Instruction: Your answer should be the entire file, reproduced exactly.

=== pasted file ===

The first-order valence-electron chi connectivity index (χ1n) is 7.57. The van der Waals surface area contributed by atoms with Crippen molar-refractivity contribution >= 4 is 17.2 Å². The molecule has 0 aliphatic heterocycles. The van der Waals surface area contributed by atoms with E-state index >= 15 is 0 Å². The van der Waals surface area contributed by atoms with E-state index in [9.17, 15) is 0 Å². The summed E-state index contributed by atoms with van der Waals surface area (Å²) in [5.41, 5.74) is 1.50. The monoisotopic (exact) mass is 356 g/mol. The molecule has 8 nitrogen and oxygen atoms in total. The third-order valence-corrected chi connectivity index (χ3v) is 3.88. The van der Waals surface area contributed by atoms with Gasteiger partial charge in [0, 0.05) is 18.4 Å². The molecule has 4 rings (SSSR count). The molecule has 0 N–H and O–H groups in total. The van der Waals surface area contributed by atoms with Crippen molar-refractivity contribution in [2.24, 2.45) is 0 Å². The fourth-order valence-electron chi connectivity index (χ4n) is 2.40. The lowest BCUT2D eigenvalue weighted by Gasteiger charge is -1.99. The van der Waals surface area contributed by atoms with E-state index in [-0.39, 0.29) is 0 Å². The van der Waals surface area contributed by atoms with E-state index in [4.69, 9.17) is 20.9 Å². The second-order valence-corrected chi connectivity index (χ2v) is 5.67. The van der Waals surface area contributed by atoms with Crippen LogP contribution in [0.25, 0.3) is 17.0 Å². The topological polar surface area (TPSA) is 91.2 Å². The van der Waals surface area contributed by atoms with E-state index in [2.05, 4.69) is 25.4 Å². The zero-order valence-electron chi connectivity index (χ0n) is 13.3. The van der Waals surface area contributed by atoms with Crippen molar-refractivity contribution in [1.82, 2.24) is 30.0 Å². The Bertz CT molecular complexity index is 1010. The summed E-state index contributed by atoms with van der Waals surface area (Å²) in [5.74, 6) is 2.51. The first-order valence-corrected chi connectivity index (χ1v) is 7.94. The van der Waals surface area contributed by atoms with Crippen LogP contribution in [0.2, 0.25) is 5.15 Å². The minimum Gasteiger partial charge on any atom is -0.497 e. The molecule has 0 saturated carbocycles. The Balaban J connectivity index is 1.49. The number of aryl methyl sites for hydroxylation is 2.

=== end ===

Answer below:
The first-order valence-electron chi connectivity index (χ1n) is 7.57. The van der Waals surface area contributed by atoms with Crippen molar-refractivity contribution >= 4 is 17.2 Å². The molecule has 0 aliphatic heterocycles. The van der Waals surface area contributed by atoms with E-state index >= 15 is 0 Å². The van der Waals surface area contributed by atoms with E-state index in [9.17, 15) is 0 Å². The summed E-state index contributed by atoms with van der Waals surface area (Å²) in [5.41, 5.74) is 1.50. The monoisotopic (exact) mass is 356 g/mol. The molecule has 8 nitrogen and oxygen atoms in total. The third-order valence-corrected chi connectivity index (χ3v) is 3.88. The van der Waals surface area contributed by atoms with Gasteiger partial charge in [0, 0.05) is 18.4 Å². The molecule has 4 rings (SSSR count). The molecule has 0 N–H and O–H groups in total. The van der Waals surface area contributed by atoms with Crippen molar-refractivity contribution in [2.24, 2.45) is 0 Å². The fourth-order valence-electron chi connectivity index (χ4n) is 2.40. The lowest BCUT2D eigenvalue weighted by Gasteiger charge is -1.99. The van der Waals surface area contributed by atoms with E-state index in [-0.39, 0.29) is 0 Å². The van der Waals surface area contributed by atoms with E-state index in [4.69, 9.17) is 20.9 Å². The second-order valence-corrected chi connectivity index (χ2v) is 5.67. The van der Waals surface area contributed by atoms with Crippen LogP contribution in [0.25, 0.3) is 17.0 Å². The topological polar surface area (TPSA) is 91.2 Å². The van der Waals surface area contributed by atoms with E-state index in [2.05, 4.69) is 25.4 Å². The zero-order valence-electron chi connectivity index (χ0n) is 13.3. The van der Waals surface area contributed by atoms with Crippen molar-refractivity contribution in [1.82, 2.24) is 30.0 Å². The Bertz CT molecular complexity index is 1010. The summed E-state index contributed by atoms with van der Waals surface area (Å²) in [5.74, 6) is 2.51. The first-order valence-corrected chi connectivity index (χ1v) is 7.94. The van der Waals surface area contributed by atoms with Crippen LogP contribution in [0.2, 0.25) is 5.15 Å². The minimum Gasteiger partial charge on any atom is -0.497 e. The molecule has 0 saturated carbocycles. The Balaban J connectivity index is 1.49. The number of aryl methyl sites for hydroxylation is 2.